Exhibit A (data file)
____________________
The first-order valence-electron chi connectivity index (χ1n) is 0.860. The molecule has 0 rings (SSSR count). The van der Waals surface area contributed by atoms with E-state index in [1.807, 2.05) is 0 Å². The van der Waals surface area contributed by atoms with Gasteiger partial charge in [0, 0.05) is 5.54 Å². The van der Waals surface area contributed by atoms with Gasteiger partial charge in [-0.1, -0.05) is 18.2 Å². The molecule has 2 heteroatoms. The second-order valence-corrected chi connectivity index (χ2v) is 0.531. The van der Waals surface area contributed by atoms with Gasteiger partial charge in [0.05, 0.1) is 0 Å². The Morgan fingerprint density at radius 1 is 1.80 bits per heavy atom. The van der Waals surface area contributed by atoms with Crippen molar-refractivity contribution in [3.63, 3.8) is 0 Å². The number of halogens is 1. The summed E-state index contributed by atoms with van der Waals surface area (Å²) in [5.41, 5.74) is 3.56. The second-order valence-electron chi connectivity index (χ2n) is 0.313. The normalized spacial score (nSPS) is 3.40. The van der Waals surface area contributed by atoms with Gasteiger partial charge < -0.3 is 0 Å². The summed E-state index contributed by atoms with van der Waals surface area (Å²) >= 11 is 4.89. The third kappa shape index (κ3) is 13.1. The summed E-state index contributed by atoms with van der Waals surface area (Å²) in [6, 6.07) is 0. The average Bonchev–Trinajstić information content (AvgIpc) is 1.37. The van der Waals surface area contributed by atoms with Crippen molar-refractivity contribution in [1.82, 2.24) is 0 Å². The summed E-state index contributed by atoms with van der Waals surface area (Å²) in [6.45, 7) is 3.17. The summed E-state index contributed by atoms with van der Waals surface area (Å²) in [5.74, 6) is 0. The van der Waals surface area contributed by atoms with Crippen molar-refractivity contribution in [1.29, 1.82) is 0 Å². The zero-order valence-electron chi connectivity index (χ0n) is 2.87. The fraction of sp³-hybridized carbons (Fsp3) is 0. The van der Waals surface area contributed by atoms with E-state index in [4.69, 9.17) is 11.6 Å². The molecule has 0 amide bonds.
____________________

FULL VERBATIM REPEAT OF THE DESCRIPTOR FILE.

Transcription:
The first-order valence-electron chi connectivity index (χ1n) is 0.860. The molecule has 0 rings (SSSR count). The van der Waals surface area contributed by atoms with E-state index in [1.807, 2.05) is 0 Å². The van der Waals surface area contributed by atoms with Gasteiger partial charge in [0, 0.05) is 5.54 Å². The van der Waals surface area contributed by atoms with Gasteiger partial charge in [-0.1, -0.05) is 18.2 Å². The molecule has 2 heteroatoms. The second-order valence-corrected chi connectivity index (χ2v) is 0.531. The van der Waals surface area contributed by atoms with Gasteiger partial charge in [0.05, 0.1) is 0 Å². The Morgan fingerprint density at radius 1 is 1.80 bits per heavy atom. The van der Waals surface area contributed by atoms with Crippen molar-refractivity contribution in [3.63, 3.8) is 0 Å². The number of halogens is 1. The summed E-state index contributed by atoms with van der Waals surface area (Å²) in [5.41, 5.74) is 3.56. The second-order valence-electron chi connectivity index (χ2n) is 0.313. The normalized spacial score (nSPS) is 3.40. The van der Waals surface area contributed by atoms with Gasteiger partial charge < -0.3 is 0 Å². The summed E-state index contributed by atoms with van der Waals surface area (Å²) >= 11 is 4.89. The third kappa shape index (κ3) is 13.1. The summed E-state index contributed by atoms with van der Waals surface area (Å²) in [6, 6.07) is 0. The average Bonchev–Trinajstić information content (AvgIpc) is 1.37. The van der Waals surface area contributed by atoms with Crippen molar-refractivity contribution in [1.82, 2.24) is 0 Å². The summed E-state index contributed by atoms with van der Waals surface area (Å²) in [6.45, 7) is 3.17. The summed E-state index contributed by atoms with van der Waals surface area (Å²) in [5.74, 6) is 0. The van der Waals surface area contributed by atoms with Crippen molar-refractivity contribution in [1.29, 1.82) is 0 Å². The zero-order valence-electron chi connectivity index (χ0n) is 2.87. The fraction of sp³-hybridized carbons (Fsp3) is 0. The van der Waals surface area contributed by atoms with E-state index in [4.69, 9.17) is 11.6 Å². The molecule has 0 amide bonds.